I've showed you some common commands for IPv4 networking in Part 1 and Part 2 of this series. Now that you know the commands to change your network settings I feel it's time to perform some tweaks to make your commands just a tiny bit shorter. As an added bonus you might be able to … Continue reading "Windows Server Core IP Configuration, Part 3"
In the first part of this series I explored the basic settings of IPv4 on Server Core installations. Now it's time to dive a little deeper and explore the tabs behind the Advanced button on the General tab of the Internet Protocol Version 4 (IPv4) Properties screen.
Networking services are a big part of the services you can make your Server Core box perform. Having properly configured network connections are prerequisites to offering these services, so I feel it's time to explain how to properly configure the networking connections on Server Core installations of Windows Server 2008.
Not all system administrators feel comfortable on the command line and most system administrators don't feel comfortable behind the console of their servers in their airconditioned and windowless (no pun intented) serverrooms for longer periods of time.
Windows Server 2008 Server Core doesn't have a graphical event viewer. There is a tool called wevtutil.exe that allows you work your log magic on the console, you can use the Event Viewer on another (graphical) machine to open the event logs of your Server Core box, but you might also opt for a nice event log … Continue reading "Handling Server Core Events"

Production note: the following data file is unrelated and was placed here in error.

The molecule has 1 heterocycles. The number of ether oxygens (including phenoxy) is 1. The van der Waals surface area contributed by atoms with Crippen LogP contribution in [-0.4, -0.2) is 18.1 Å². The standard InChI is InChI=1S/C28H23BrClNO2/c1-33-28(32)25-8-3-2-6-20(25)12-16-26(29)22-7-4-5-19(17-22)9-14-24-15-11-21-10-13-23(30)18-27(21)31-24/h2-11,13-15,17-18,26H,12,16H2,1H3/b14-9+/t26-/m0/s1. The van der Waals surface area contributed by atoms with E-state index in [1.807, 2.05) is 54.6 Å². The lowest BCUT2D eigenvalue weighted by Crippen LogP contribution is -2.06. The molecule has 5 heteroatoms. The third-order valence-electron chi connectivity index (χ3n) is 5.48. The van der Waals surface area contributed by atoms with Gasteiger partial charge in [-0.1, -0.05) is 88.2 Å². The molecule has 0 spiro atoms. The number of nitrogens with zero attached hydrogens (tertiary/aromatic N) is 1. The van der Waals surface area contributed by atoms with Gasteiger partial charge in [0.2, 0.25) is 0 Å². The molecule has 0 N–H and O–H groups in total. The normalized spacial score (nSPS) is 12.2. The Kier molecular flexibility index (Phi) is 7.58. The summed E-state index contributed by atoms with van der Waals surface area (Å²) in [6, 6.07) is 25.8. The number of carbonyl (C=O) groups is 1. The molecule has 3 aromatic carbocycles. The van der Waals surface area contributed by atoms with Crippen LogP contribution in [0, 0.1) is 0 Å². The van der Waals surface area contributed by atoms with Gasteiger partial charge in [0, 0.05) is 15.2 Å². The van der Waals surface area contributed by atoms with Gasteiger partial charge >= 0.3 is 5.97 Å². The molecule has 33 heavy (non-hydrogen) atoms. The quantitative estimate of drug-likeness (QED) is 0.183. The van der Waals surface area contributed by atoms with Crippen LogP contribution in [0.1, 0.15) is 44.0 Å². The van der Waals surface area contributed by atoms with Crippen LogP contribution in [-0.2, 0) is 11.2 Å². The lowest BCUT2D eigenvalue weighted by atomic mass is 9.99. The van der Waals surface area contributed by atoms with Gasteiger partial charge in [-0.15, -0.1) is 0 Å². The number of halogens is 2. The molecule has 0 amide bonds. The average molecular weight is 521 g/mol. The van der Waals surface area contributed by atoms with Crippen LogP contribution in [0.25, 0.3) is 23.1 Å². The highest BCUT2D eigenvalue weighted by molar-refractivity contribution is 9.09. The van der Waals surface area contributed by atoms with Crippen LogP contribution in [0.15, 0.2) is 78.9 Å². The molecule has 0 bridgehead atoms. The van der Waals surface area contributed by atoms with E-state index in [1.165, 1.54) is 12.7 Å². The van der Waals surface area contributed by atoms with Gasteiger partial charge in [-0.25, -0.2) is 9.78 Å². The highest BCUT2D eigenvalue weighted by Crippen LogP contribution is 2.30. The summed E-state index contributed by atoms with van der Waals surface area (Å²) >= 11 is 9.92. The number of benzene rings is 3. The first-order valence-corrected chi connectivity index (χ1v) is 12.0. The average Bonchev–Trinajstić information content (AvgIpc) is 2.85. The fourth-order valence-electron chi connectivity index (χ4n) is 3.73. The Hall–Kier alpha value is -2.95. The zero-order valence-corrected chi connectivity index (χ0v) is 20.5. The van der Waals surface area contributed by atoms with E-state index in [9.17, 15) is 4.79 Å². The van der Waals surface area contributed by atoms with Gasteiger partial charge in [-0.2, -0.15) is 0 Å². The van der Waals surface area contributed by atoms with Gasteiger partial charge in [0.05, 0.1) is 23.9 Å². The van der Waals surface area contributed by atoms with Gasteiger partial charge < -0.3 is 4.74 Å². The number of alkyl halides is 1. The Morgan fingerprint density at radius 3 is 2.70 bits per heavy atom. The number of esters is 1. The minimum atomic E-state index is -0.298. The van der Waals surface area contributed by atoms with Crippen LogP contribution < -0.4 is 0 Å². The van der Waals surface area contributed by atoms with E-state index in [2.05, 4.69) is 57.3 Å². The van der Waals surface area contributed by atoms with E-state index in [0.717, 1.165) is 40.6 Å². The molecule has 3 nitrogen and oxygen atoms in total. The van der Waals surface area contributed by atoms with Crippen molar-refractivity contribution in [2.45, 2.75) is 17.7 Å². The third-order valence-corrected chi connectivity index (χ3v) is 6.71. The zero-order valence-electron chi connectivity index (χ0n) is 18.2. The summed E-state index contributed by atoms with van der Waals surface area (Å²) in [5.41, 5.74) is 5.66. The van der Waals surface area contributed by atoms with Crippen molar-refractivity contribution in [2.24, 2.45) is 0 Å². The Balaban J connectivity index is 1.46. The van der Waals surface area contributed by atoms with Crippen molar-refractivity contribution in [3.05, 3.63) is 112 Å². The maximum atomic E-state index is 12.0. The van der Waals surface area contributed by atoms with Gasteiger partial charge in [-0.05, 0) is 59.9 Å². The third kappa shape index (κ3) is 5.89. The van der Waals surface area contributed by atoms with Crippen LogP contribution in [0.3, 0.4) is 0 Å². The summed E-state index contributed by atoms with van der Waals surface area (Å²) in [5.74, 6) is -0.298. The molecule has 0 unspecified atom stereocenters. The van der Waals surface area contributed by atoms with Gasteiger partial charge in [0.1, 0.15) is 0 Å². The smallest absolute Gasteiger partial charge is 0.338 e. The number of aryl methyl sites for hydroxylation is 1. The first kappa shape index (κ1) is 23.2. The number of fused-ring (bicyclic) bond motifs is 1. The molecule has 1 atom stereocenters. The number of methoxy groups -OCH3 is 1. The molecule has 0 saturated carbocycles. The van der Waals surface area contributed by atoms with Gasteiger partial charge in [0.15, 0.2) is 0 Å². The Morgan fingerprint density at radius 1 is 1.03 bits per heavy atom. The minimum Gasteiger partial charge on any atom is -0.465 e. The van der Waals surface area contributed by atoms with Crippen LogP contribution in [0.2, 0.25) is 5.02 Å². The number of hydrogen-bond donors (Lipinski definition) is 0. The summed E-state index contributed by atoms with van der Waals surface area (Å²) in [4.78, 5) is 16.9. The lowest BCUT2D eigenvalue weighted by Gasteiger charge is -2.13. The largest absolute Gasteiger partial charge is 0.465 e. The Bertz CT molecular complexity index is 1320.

After playing around with Server Core for a while I'm beginning to wonder how to perform certain administrative tasks. Today I found myself wondering about software management after reading a post on the Microsoft TechNet forums and decided to put my thoughts on paper.
After three rather serious posts on changing Server Core I feel it's time to change some settings that are just fun to change. Let's look at the splash screen at boot time and the picture on the logon screen. I'll conclude with a grand tip to show off your Server Core geekness.
Yesterday I wrote down information on the missing desk.cpl (the Display Control Panel applet) and how to change most of the settings through the registry. Today I look at configuring input devices. Left handed admins should read this!
After playing with the remaining Control Panel applets it's time to look at how Server Core looks on your screen. Despite the absence of desk.cpl we're still going to adjust the settings you can adjust using the Display Properties Control Panel applet.
Windows Server 2008 Server Core installs with a couple of default settings. In this post I'll look into the Control Panel applets available in Server Core to change some settings.